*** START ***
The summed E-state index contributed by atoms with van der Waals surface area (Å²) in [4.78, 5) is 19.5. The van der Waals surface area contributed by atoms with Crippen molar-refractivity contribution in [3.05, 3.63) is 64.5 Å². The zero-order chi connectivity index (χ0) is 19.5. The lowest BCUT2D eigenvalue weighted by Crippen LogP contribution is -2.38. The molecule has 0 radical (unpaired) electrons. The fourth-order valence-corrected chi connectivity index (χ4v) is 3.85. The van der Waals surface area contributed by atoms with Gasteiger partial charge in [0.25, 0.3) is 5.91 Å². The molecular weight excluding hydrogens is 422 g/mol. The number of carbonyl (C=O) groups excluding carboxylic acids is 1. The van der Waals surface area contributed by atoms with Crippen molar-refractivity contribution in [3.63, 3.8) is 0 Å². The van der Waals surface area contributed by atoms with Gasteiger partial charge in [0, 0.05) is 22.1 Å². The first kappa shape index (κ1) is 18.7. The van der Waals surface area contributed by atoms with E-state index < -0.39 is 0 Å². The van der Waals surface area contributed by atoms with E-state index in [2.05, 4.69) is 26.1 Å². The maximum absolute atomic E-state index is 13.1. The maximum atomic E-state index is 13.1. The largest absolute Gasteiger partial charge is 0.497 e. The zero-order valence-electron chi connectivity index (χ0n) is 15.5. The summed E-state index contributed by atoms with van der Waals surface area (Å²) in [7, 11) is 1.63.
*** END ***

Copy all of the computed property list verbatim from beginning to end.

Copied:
The summed E-state index contributed by atoms with van der Waals surface area (Å²) in [4.78, 5) is 19.5. The van der Waals surface area contributed by atoms with Crippen molar-refractivity contribution in [3.05, 3.63) is 64.5 Å². The zero-order chi connectivity index (χ0) is 19.5. The lowest BCUT2D eigenvalue weighted by Crippen LogP contribution is -2.38. The molecule has 0 radical (unpaired) electrons. The fourth-order valence-corrected chi connectivity index (χ4v) is 3.85. The van der Waals surface area contributed by atoms with Gasteiger partial charge in [0.25, 0.3) is 5.91 Å². The molecular weight excluding hydrogens is 422 g/mol. The number of carbonyl (C=O) groups excluding carboxylic acids is 1. The van der Waals surface area contributed by atoms with Crippen molar-refractivity contribution in [3.63, 3.8) is 0 Å². The van der Waals surface area contributed by atoms with Gasteiger partial charge in [0, 0.05) is 22.1 Å². The first kappa shape index (κ1) is 18.7. The van der Waals surface area contributed by atoms with E-state index < -0.39 is 0 Å². The van der Waals surface area contributed by atoms with E-state index in [2.05, 4.69) is 26.1 Å². The maximum absolute atomic E-state index is 13.1. The maximum atomic E-state index is 13.1. The largest absolute Gasteiger partial charge is 0.497 e. The zero-order valence-electron chi connectivity index (χ0n) is 15.5. The summed E-state index contributed by atoms with van der Waals surface area (Å²) in [7, 11) is 1.63.